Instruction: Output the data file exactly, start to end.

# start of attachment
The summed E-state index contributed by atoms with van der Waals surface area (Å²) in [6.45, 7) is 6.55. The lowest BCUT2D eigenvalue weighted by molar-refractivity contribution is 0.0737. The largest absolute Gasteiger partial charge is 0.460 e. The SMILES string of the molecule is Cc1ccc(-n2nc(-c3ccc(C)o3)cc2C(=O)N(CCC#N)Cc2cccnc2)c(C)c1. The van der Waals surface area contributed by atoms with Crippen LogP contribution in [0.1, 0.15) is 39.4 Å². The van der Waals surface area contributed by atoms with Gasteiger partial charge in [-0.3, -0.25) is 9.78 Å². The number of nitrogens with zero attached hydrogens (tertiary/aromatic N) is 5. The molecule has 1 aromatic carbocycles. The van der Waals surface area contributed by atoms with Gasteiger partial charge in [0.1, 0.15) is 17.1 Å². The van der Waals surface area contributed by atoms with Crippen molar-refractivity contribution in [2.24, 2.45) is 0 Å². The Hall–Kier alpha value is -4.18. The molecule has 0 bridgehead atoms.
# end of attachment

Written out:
The summed E-state index contributed by atoms with van der Waals surface area (Å²) in [6.45, 7) is 6.55. The lowest BCUT2D eigenvalue weighted by molar-refractivity contribution is 0.0737. The largest absolute Gasteiger partial charge is 0.460 e. The SMILES string of the molecule is Cc1ccc(-n2nc(-c3ccc(C)o3)cc2C(=O)N(CCC#N)Cc2cccnc2)c(C)c1. The van der Waals surface area contributed by atoms with Crippen LogP contribution in [0.1, 0.15) is 39.4 Å². The van der Waals surface area contributed by atoms with Gasteiger partial charge in [-0.3, -0.25) is 9.78 Å². The number of nitrogens with zero attached hydrogens (tertiary/aromatic N) is 5. The molecule has 1 aromatic carbocycles. The van der Waals surface area contributed by atoms with Gasteiger partial charge in [0.1, 0.15) is 17.1 Å². The van der Waals surface area contributed by atoms with Crippen molar-refractivity contribution in [2.24, 2.45) is 0 Å². The Hall–Kier alpha value is -4.18. The molecule has 0 bridgehead atoms.